There are two ways you can trade in forex and all other financial markets... you can either buy or sell. We usually refer to this as ‘long or short’. Long means to buy and short means to sell. If you do follow our live market updates and market analysis then you must have encountered these two words very often. Often, instead of saying ‘we´re buying this or selling this’ we say we´re shorting EUR/USD or buying USD/JPY, for example.
So basically, when you open a buy trade (or in our case a buy forex signal) you´ve gone long on that pair. If you buy GBP/USD, for example, it means you have gone long on the British Pound and short on the Dollar. That is because if you buy GBP/USD and the price goes higher, which you hope it does, it means that the GBP is appreciating against the USD, therefore, the USD is depreciating.
The hedging strategy is the safest way to trade if you use it in the right way
One successful example of opening a long-term buy forex signal was in the beginning of May 2016, when USD/CAD had made an impressive retrace after the epic two-year uptrend. The price just touched the 100 moving average (MA) in green so we decided to go long on this pair. So, we went long on the USD against the CAD hoping to get 300 pips out of it. As you see, the price moved up about 700 pips so we got what we went in for, as well as our followers who followed that forex signal.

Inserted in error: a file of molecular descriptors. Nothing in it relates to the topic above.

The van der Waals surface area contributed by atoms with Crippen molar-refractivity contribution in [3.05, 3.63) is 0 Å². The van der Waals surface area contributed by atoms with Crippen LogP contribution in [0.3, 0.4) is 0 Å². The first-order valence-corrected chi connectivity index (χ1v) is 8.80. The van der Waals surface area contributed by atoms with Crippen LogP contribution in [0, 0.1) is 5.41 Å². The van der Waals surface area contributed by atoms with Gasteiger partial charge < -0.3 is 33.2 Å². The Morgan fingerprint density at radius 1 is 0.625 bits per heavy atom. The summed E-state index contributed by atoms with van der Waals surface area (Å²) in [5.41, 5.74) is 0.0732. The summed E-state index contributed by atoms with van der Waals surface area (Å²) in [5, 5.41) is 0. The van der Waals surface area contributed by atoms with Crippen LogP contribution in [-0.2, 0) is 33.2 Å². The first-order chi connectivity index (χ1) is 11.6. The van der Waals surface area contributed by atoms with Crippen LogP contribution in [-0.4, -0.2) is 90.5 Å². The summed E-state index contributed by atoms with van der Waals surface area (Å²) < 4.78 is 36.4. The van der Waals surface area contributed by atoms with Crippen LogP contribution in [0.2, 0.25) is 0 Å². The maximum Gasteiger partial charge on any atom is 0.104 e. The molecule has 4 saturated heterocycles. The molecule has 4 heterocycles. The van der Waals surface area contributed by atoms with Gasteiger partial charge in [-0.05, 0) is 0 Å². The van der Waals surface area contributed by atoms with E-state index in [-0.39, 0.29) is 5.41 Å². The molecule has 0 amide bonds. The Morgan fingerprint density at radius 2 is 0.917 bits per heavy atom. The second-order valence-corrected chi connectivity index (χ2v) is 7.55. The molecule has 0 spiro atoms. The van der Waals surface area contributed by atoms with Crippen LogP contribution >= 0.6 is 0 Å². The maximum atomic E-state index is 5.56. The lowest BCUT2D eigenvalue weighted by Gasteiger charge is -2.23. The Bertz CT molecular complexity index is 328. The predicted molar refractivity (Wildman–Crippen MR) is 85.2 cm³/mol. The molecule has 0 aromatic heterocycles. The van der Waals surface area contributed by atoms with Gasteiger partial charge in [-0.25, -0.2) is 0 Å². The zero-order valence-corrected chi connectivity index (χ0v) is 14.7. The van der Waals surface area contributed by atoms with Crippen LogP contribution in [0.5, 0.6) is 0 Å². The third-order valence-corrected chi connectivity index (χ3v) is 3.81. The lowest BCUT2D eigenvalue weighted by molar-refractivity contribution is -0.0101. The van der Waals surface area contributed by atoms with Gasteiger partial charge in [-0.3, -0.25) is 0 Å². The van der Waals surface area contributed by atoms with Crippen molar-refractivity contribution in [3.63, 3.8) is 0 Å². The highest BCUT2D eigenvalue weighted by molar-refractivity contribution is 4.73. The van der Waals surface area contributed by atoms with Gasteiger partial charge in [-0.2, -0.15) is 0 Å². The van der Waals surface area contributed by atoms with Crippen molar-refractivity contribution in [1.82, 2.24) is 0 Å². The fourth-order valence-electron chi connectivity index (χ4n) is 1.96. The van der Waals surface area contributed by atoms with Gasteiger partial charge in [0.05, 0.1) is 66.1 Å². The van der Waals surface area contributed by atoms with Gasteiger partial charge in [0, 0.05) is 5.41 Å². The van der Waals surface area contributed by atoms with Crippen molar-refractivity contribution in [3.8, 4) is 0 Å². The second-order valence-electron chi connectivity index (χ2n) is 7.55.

We went long on USD/CAD and the price touched the 100 MA
One of the most outstanding occasions when we shorted a forex pair was when we sold EUR/USD on the Brexit referendum day. We didn´t think the Brexit side would win but since this pair was around the 1.14-15 level, which has been a strong resistance level for more than a year, we believed that whatever the outcome of the referendum the price would eventually head back down. We know that the Brexit side won and apart from the GBP the Euro suffered as well. That triggered the take profit in our Euro short forex signal giving us a 280 pip profit.